Monday, 6 August 2018

The Churnet Valley - Part 2


Barytes crystals in Hollington Formation sandstone

In the first part of the exploration of the Churnet Valley with the Sheffield U3A Geology Group, we encountered various exposures of the Hawksmoor Formation/Chester Formation, with its distinctive beds of conglomerate but, walking up Rakes Dale to Alton, this is succeeded by the younger Helsby Sandstone Formation/Hollington Formation

Vernacular architecture in the village of Alton

In the village of Alton, although many of the old buildings are built out of red brick, several houses provide good examples of Hollington sandstone, which varies from buff to red in colour and is commonly mottled. Although used largely for historic buildings in the West Midlands, and for restoration, its reputation made it worthy of inclusion in the Triton Stone Library

An exposure of Hollington sandstone on Toot Hill

Continuing to Toot Hill, the Hollington sandstone dry stone walling is seen to contain small crystals of the mineral barytes, which has weathered proud of the surrounding sandstone, and a good example of the same stone is found at the precipitous edge, which overlooks the Churnet Valley below and from which the ruins of the Alton Towers stately home can be seen.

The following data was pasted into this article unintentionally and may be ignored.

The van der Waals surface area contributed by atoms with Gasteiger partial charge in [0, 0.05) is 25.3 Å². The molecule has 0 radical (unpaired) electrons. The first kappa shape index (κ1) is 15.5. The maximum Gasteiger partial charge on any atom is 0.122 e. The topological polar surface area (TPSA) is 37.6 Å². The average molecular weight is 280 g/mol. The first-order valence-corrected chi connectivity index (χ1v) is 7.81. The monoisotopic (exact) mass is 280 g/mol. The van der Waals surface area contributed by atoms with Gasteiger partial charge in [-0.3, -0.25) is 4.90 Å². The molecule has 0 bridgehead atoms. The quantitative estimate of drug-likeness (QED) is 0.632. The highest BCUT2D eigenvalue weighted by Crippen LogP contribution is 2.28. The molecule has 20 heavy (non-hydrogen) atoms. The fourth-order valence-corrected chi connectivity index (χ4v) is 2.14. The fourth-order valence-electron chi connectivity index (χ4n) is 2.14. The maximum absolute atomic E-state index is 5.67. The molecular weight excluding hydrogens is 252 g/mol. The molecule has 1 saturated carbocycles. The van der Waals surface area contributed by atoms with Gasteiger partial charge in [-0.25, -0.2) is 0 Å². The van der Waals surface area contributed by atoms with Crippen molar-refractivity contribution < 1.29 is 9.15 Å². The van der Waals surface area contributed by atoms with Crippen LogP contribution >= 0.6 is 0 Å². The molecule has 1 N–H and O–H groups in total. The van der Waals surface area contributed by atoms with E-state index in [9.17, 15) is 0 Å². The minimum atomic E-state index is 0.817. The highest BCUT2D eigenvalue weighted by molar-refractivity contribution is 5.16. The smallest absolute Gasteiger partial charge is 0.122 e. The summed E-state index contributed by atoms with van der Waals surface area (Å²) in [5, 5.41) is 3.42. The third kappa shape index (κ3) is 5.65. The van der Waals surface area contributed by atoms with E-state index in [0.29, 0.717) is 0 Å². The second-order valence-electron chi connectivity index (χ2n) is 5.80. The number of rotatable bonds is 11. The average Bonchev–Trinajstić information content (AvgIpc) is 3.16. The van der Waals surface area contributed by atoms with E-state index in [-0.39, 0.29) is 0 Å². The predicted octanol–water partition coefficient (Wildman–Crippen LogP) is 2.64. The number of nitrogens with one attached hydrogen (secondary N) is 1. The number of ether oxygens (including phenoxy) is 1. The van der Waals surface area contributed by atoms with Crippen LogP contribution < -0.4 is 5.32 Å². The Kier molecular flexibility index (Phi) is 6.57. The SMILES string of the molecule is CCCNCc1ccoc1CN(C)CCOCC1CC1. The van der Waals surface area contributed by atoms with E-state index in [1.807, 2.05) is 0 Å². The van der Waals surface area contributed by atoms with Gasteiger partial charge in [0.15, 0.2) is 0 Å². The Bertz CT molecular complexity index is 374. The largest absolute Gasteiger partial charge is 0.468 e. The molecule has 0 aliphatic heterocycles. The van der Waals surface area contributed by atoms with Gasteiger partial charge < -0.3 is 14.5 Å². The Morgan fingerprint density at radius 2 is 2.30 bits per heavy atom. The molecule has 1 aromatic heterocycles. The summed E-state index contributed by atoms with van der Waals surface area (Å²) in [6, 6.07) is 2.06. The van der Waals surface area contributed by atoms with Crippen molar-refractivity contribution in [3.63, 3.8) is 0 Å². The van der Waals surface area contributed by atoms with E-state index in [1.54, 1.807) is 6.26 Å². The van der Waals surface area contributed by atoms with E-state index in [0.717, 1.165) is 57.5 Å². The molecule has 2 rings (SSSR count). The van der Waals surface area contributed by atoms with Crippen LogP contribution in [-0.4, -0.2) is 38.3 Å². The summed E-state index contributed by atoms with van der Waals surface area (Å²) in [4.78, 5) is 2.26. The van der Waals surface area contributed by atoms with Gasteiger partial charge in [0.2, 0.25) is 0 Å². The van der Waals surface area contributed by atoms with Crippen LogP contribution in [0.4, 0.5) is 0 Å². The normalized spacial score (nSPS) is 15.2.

Alton Towers

Walking back down towards the Churnet Valley, various outcrops of the conglomeratic Hawksmoor Formation were encountered, including some that contained a distinctive pattern of honeycomb weathering

An outcrop of conglomeratic sandstone with honeycomb weathering

The close proximity of these outcrops to the tracks that we were following provided a good opportunity for the members of the group to closely study the pebbles and the distinctive cross bedding and other sedimentary structures in the rock, which provide clues to the formation and origin of these rocks.

An explanation of cross bedding © The Churnet Valley Geotrail

Although the Sheffield U3A Geology Group tries to introduce its members to a varied geology as possible on its field trips, the nearby Carboniferous rocks of the Pennines region – especially the limestone and gritstone of the Peak District National Park – tend to be visited time and time again and it was refreshing change for everyone to see a very different type of landscape. 

An old brick pit

The last stop on the field trip, before we returned to Oakamoor, was a brief visit to an old brick pit, which is marked by a shallow depression in the landscape that is now filled with water. The Triassic sandstones of England often contain beds of impermeable marl – a calcium carbonate rich mudstone laid down as lacustrine deposits – that was sometimes thick enough to be exploited 
for local usage or commercially.

An inscription by Thomas Patten and Company

No comments:

Post a Comment